Free eye treatment in Uganda to be scaled through collaborative UK and Uganda projects. 800 UK specialists volunteer to assist at eye camps for the poor.

A Ugandan UK Senior Ophthalmic Nurse has successfully coordinated the establishment of a comprehensive eyecare unit within Lubaga Hospital.

The Eye Project Uganda, the initiative of Primrose Magala will conduct its second eye camp at Lubaga Hospital from October 14th-0ctober 18th 2018. Free cataract surgery (Adults and children), squint eye correction and conjuctival and eyelid growth excisions are among the services that will be offered at the eye camp.


Primrose a nurse injector at Moorfields Eye Hospital expounded to the audience attending the ‘Uganda Independence Day Health Celebrations’ event at the House of Lords, the driving factors behind her decision to contribute to strengthening Uganda’s eye healthcare.

Primrose (pictured below) was one of the panellists at the Uganda UK Health Alliance (UUKHA) organised event hosted on October 8th 2018 hosted by Lord Nigel Crisp (Co-Chair of the UK All Party Parliamentary Group for Global Health) with Uganda’s Ambassador to the UK Julius Peter Moto as main guest.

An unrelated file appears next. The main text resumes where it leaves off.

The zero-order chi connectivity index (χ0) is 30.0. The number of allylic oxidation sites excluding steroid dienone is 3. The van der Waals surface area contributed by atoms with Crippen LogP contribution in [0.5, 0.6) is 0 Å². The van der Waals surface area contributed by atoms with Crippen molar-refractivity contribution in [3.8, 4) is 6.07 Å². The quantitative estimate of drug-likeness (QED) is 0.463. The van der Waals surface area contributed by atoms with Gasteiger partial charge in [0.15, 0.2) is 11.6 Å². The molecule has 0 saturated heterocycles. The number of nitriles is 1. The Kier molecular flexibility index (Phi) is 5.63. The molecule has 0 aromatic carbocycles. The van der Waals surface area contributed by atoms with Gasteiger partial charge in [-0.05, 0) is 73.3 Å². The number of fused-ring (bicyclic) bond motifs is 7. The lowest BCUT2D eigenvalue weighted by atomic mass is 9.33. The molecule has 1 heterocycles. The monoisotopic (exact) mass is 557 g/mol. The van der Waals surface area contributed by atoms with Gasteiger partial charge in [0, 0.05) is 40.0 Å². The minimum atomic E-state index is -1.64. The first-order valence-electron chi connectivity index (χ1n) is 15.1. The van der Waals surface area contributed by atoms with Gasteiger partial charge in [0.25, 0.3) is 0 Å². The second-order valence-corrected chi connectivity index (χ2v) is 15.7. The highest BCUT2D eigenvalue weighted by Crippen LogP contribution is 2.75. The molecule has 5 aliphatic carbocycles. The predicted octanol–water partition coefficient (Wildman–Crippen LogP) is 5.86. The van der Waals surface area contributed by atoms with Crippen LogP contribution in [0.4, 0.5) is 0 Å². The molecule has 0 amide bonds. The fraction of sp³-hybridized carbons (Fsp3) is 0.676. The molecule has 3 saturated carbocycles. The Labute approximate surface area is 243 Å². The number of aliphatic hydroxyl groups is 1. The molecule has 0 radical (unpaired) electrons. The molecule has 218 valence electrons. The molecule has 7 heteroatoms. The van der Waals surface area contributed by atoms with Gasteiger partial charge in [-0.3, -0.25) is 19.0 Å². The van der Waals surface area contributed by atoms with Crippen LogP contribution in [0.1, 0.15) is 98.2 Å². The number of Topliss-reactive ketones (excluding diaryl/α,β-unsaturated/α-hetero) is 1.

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Primrose Magala (2nd right) a Ugandan NHS Senior nurse and brain behind the Eye Project Uganda initiative at Lubaga Hospital. On her left is Lord Crisp Nigel the event host and Uganda’s Ambassador to the UK Julius Peter Moto (main guest)

Organised in celebration of Uganda’s 56th Independence Day (October 9th 2018),  the event reflected on the benefits to Uganda and UK health institutions from healthcare collaboration initiated through UUKHA which was set up in 2013. The Eye Project Uganda is a UUKHA member.

Ophthalmology (the branch of medicine and surgery that deals with the eye and visual system) Primrose said, is a neglected public healthcare service in Uganda and many treatable eye conditions eg lack of cataracts deteriorate to blindness.

Magala said Uganda whose population is over 40 million people, has only 37 ophthalmologists while Moorfields (the first specialist eye hospital in the world) for example, has 400 eye specialists.

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Panellists Dr. Tamara Bugembe (1st left), Primrose Magala (2nd left), Lord Nigel Crisp (2nd right) and Ambassador Julius Moto

The first eye camp organised by Eye Project Uganda and Moorfield Eye Hospital in London was held in November 2017 at Lubaga Hospital. Over 700 eye patients turned up at the eye camp. About 100 children underwent free cataract surgery and squints correction at the first eye camp. Primrose’s dream is to have an Eye Hospital established in Uganda.